Tony: Yeah, I’ve had quite a few. So really, I think my perspective as a mentor to this industry really stems from the fact that I feel indebted to pay it forward, from people that have paid it forward to me. You know, a handful that come to mind, you know, there’s been a lot. And really, at every organization I feel as though I’ve had somebody who’s been willing to kind of bring me and take me under their wing, and, you know, teach me the things that they want me to know. And frankly, I’ve come to realize, I think they taught me the things that they made the most mistakes on. And I didn’t always realize that at the time. I just thought, you know, unsolicited advice. Awesome, thank you. But in time, I grew to really appreciate that. You know, Lisa Trapp, you know, was mentioned earlier, she was one early my career at Sequoia, just one that really thought outside the box and really challenged status quo and was really an innovative thinker and really, you know, continue to keep me kind of in my place and keep me humble at the time. Now, she’s the best and one of my biggest fans and she is somebody in, you know, my text box, not even DMS. Text is kind of a next level in my opinion as friends and associates. And so, you know, she’s somebody I still correspond with very much, someone in Texas that took a chance on me, Miss Cindy Yash. You know, the president of Embry management, she’s now retired, doing well, but she took a chance on a kid from California and put me in a position to be successful. I like to think I took that baton and just, you know, full sprinted. But you can’t sprint until you have that opportunity. And so, I appreciate, you know, every opportunity I get, whether it be then or today and the opportunity to be a part of RPM living. I’m grateful for so many that have put me in this position today. And I’m excited for what the future holds here at RPM.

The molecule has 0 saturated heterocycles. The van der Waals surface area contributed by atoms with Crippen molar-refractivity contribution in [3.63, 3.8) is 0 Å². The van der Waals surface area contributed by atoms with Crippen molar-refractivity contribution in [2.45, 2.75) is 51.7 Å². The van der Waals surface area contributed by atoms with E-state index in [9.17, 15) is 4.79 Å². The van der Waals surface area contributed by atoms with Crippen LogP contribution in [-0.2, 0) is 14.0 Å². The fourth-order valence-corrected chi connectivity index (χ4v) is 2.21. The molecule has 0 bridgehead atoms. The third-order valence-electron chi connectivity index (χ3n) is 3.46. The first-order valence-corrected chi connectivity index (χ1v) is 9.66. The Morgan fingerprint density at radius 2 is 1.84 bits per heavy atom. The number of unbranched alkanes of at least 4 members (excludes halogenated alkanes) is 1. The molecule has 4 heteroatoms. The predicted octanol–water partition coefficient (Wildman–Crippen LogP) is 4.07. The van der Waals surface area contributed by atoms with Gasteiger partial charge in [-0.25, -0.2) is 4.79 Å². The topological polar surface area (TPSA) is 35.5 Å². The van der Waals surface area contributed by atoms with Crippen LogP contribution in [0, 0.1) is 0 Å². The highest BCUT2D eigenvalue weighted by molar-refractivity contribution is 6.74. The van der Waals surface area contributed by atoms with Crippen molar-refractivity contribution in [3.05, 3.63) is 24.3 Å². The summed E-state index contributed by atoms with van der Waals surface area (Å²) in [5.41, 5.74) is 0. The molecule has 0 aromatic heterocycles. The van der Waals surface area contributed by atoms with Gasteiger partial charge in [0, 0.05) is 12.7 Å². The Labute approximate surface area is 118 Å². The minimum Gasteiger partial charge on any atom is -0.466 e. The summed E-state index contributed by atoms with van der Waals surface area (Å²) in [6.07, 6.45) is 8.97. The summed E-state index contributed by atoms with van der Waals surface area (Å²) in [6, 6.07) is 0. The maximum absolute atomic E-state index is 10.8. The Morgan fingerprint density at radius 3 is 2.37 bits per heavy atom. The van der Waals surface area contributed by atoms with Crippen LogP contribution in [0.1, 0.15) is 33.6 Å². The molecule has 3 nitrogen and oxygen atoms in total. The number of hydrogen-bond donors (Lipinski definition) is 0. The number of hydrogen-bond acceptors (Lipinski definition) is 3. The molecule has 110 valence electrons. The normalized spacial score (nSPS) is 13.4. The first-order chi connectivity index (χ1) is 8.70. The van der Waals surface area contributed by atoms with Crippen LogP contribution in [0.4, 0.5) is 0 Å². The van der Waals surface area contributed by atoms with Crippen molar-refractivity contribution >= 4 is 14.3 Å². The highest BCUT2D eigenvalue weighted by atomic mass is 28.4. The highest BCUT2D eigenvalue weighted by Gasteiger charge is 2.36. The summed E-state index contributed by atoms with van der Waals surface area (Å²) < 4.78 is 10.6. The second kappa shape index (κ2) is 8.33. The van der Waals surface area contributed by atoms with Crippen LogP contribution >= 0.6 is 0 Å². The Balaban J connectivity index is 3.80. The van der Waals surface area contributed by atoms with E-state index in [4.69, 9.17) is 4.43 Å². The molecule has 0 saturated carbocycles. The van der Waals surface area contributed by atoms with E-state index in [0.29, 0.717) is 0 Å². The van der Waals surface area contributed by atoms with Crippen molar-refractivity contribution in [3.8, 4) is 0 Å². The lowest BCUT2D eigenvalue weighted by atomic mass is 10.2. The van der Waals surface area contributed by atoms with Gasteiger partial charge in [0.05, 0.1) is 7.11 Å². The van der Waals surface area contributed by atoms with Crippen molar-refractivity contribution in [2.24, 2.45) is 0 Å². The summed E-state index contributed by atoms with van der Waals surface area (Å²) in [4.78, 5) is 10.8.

Ronn: So, one more question from Ronn Ruiz. What would you say, I’m taken over here, guys, sorry, you guys get a chance to talk later. Okay.